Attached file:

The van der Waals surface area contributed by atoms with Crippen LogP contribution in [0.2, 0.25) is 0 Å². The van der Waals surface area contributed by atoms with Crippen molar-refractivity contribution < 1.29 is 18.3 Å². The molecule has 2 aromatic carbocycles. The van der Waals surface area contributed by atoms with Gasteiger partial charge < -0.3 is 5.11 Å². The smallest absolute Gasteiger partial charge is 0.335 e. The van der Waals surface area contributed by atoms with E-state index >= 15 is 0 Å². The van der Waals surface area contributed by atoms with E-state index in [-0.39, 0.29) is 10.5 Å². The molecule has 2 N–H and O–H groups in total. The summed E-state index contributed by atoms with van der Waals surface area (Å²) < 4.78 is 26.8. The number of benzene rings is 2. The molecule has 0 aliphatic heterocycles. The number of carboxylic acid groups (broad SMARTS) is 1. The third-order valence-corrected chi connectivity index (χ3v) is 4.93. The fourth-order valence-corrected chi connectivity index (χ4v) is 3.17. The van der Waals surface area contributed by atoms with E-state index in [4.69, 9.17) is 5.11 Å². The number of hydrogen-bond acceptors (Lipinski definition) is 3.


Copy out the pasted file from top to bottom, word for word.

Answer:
The van der Waals surface area contributed by atoms with Crippen LogP contribution in [0.2, 0.25) is 0 Å². The van der Waals surface area contributed by atoms with Crippen molar-refractivity contribution < 1.29 is 18.3 Å². The molecule has 2 aromatic carbocycles. The van der Waals surface area contributed by atoms with Gasteiger partial charge < -0.3 is 5.11 Å². The smallest absolute Gasteiger partial charge is 0.335 e. The van der Waals surface area contributed by atoms with E-state index >= 15 is 0 Å². The van der Waals surface area contributed by atoms with E-state index in [-0.39, 0.29) is 10.5 Å². The molecule has 2 N–H and O–H groups in total. The summed E-state index contributed by atoms with van der Waals surface area (Å²) < 4.78 is 26.8. The number of benzene rings is 2. The molecule has 0 aliphatic heterocycles. The number of carboxylic acid groups (broad SMARTS) is 1. The third-order valence-corrected chi connectivity index (χ3v) is 4.93. The fourth-order valence-corrected chi connectivity index (χ4v) is 3.17. The van der Waals surface area contributed by atoms with E-state index in [4.69, 9.17) is 5.11 Å². The number of hydrogen-bond acceptors (Lipinski definition) is 3.